In just a couple of years, the man has created more releases than I've seen fan games from a disgruntled Mega Man community, and that's quite a lot. He's obviously had a great deal of time to perfect his craft into what I'm experiencing here, which I can say with all honesty is one of those “you really haven't heard anything like this before” kind of acts and could possibly make a name for itself. Best of all, Kalmbach seems to balance the feel of scathing black metal rather well with a clean production value that allows all of the instruments to be readily audible (I'm having very little problem differentiating each piece) as well as the sound effects, which help to keep the listener on their toes, rather than being bored out of their minds. Can it be a little draning at times? Well, I'd say so for some listeners – it just depends on how much time and effort that you want to invest absorbing the material. There are a lot of doom metal inspired thumps and possibly even a few djent riffs here and there, but they don't turn me away from the listen as with other djent bands. Kalmbach knows how to combine several elements together in a way that feels unique, even though, and I truly stress this – some of it might just be a bit too “unique” for some altogether. That's nothing against his work mind you, I just think that some guitarists will listen to the opening of “Palimpsest” and soon wonder as to why the guy is playing the guitar badly on purpose. I know a guitarist in particular who has judged phenomenal acts like Sigh for playing the guitar “off-key” and can't take them seriously. It just depends on how devoted a person is to traditional composition and how anal retentive they are to guitar tone, as to whether or not this will drive them up a wall. Oh yes, this album is a guitar teacher's worst nightmare and they would most likely consider it “everything that one shouldn't do with the instrument” yet it works in the Salavdor Dali and Jackson Pollock manner, which will equal out to it's appeal. Art is relative, as Perdurance shows us. There's nothing like this record, which makes it worth a listen just because of that factor alone. This is experimentalism beyond much of what I've heard in the metal genre, (and even though you might not consider it a metal record, it definitely features all of the critical components of one – bells and whistles aside) so do prepare yourself before you take a journey right into the center of the fucking void. I do think that the record is good enough for a label to sign this artist (if that's what he desires) and I know for sure that there are a few labels looking for just this kind of bizarre experimentation to appeal to the gaggle of artistic minds out there, particularly in portions of California where they will chug this down their gullets like craft beer.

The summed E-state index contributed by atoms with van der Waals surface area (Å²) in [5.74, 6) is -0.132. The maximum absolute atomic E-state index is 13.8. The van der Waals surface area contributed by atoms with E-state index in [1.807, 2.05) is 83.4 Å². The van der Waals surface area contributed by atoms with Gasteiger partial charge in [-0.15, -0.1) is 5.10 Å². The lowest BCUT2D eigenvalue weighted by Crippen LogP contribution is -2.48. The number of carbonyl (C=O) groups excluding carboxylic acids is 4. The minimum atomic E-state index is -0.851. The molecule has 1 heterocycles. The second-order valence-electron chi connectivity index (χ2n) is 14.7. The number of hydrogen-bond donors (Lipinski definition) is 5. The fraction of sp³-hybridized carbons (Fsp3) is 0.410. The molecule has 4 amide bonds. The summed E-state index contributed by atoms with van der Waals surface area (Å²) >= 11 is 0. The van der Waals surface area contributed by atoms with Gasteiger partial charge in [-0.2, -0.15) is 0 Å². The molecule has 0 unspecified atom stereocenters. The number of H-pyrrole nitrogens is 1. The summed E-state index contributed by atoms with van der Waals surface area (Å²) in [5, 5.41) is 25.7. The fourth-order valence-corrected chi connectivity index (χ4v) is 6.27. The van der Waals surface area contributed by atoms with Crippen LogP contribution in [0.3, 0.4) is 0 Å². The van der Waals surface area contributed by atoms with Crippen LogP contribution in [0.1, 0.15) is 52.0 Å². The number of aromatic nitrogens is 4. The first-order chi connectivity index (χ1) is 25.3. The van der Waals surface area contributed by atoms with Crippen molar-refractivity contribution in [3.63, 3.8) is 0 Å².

Definitely check out the artist's Bandcamp page, where you can purchase this and several more of his releases. You'll also find from the liner notes that much of the music here is very much an experiment with tune and tempo, and that the artist is an extremely skilled musician merely using this outfit as a way to produce some rather interesting procedurals in musical science. So whether or not you understand the methods behind the madness, just accept Perdurance as a “sake of science” kind of release as it offers an approach that very few people have heard. The artist has been getting some recognition as of late from Invisible Oranges and Metal Cucks (I mean, Sucks) so at least writers (of varying quality) have been giving him the attention that he and his work deserve. Even if you don't care for it, please respect the amount of time and effort required in making this kind of recording. Science doesn't always come out in the prettiest of manners, and this level of scientific black metal is most certainly not a gentle flower. Nor should it be.

(6 Tracks, 62:00)